By the way, setuptools also provides a facility for making "executables" on various platforms, similarly to the way that win32/ does.

comment:10 Changed 13 years ago by Cory Dodt

Zooko, you probably want to contribute to #1286 to get Twisted to support setuptools.

comment:11 Changed 13 years ago by Cory Dodt

Cc: Cory Dodt added; corydodt@… removed

comment:12 Changed 11 years ago by zooko

Say... has this issue been fixed ? I like installing Twisted on Windows nowadays simply by "easy_install Twisted", or else by getting the sdist and running "python ./ install". How about you? How do you like installing Twisted on Windows?

comment:13 Changed 11 years ago by Jean-Paul Calderone

No, the Windows installer is still based on AAP or something.

I think you're primarily concerned with whether it's possible to install Twisted using distutils, but this ticket is primarily concerned with what the official binary Twisted Windows installer is based on.

comment:14 Changed 11 years ago by zooko

Let me put it like this: does the Twisted project have some data points showing that developers who work on Windows would be dis-satisfied with Twisted-for-windows being merely an sdist? Personally, as a developer who works on Windows, I would strongly prefer an sdist or a bdist over a gooey, clickable, unscriptable, unreproducible "installer" program. So I have 1 out of 1 data point saying that the idea of a gooey installer for Windows is a bad idea. Are there any other data points I can add to my collection? Should I open a different ticket for this topic?

comment:15 Changed 11 years ago by teratorn

I imagine that building MSIs for Twisted would alleviate most of your concerns about the current "gooey" installers. They are the standard Microsoft package format, and they are easy to script, and so on.

I think the binary installer definitely needs to stay. It is what people expect, and most people on Windows don't have a C compiler lying around. And if they do it probably isn't the same one that Python was built with, and as I understand it, this can cause compatibility issues sometimes.

I'll volunteer to review this work, but I'm flat out these days, and I can't take the responsibility for making it happen.

comment:16 Changed 11 years ago by zooko

We -- and -- deploy software which runs on Windows and which requires Twisted. Is absolutely and completely forbidden by our policy that we ask our users to download and run an installer in order to get Twisted. Instead, the installation has to happen automatically ( installs Twisted using setuptools/easy_install) or Twisted has to come bundled inside the product ( uses py2exe to include Twisted in the product).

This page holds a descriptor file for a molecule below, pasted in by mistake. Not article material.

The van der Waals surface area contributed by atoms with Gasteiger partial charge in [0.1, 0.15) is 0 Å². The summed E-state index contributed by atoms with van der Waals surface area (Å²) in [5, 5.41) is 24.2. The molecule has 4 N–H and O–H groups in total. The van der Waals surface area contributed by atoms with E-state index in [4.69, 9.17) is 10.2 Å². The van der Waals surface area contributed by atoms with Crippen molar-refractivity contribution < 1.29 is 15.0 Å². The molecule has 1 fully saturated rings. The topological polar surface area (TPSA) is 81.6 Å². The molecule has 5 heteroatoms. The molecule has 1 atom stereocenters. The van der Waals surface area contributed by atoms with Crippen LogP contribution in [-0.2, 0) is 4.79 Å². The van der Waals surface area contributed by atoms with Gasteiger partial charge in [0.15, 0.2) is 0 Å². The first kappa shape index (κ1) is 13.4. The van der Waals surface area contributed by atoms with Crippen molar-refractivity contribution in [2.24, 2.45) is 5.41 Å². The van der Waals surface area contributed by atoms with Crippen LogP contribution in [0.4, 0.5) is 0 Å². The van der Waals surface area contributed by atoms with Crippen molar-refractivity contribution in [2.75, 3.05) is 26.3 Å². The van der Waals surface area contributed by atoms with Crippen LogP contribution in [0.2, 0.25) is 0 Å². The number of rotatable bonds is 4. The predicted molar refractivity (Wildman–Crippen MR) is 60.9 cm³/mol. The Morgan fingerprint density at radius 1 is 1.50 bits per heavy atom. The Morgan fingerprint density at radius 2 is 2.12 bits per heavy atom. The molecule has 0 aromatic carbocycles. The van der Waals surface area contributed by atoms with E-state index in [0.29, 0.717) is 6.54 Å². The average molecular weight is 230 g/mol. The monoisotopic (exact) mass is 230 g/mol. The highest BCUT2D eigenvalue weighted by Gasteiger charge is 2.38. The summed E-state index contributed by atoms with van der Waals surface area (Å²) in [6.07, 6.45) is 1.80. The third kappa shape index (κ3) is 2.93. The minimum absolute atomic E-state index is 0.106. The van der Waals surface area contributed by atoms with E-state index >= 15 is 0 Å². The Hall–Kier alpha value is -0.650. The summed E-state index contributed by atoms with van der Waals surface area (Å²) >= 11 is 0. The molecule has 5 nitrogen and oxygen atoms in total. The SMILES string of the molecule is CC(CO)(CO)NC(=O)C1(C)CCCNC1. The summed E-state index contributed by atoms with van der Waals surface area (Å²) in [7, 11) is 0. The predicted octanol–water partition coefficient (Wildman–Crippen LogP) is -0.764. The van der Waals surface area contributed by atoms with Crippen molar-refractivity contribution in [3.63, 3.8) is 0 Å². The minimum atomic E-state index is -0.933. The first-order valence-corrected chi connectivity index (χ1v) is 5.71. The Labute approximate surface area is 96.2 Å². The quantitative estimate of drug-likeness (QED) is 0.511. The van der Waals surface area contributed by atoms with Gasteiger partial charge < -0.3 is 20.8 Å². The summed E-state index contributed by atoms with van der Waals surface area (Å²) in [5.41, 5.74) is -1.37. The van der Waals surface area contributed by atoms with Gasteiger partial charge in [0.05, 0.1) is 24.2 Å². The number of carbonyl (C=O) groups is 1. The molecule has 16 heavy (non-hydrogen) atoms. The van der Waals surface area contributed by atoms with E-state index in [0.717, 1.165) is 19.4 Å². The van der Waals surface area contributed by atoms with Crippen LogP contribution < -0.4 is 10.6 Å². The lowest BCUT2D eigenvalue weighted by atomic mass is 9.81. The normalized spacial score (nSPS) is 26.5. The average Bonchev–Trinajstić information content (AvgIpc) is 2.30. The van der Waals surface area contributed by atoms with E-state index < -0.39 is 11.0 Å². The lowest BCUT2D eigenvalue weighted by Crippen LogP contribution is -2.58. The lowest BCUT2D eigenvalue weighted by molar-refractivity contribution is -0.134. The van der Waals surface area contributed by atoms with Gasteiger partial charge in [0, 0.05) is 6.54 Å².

Are there some products or some open source projects who require their users to download and run an installer for Twisted? I would be interested in examining the documentation and support forums of these products or projects.

Here is one:

comment:17 Changed 11 years ago by therve

FWIW, the current can produce a MSI, if we fix the version number (it doesn't work for prerelease and svn checkout, but should work for release). The problem is with other stuff done by the installer, like the shortcuts and the zope interface inclusion. We'd have to build a separate MSI for zope interface, which looks confusing.

The only benefit I see (except removing all the crap in win32/) from switching to bdist_msi would be to have a buildbot. It's not a high priority task, though.

comment:18 Changed 10 years ago by TimAllen

For the record, I saw another potential Twisted on Win32 user disappointed to discover that "easy_install twisted" didn't work.

Maybe it would be possible to put the official Twisted Win32 installer on the, and push a distutils-built bdist_wininst installer to PyPI for easy_install to find?

comment:19 Changed 10 years ago by khorn

Cc: khorn added

comment:20 Changed 10 years ago by Jean-Paul Calderone

Cc: therve Jean-Paul Calderone added

It sounds like we might actually be switching to an MSI installer for 10.0. None of the issues with this raised earlier on this ticket (command prompt, etc) have been addressed, as far as I know.

Is that right? If so, what can we do to fix it?

comment:21 Changed 10 years ago by Jean-Paul Calderone

Oh yea, see also #4325.

comment:22 Changed 10 years ago by therve

Indeed, the MSI solution doesn't have the command prompt. Nobody cared enough to actually do something about it, although it's technically possible to create shortcuts using postinstall script. Sidnei during the Pycon sprint redirected me to pywin32 See and

comment:23 Changed 10 years ago by Thijs Triemstra

Cc: Thijs Triemstra added

comment:24 Changed 10 years ago by Jean-Paul Calderone

Resolution: fixed
Status: newclosed

So, we switched. If someone cares about the features we lost in the switch (which it's too bad that we lost maybe, but it's done so move on), please file new tickets.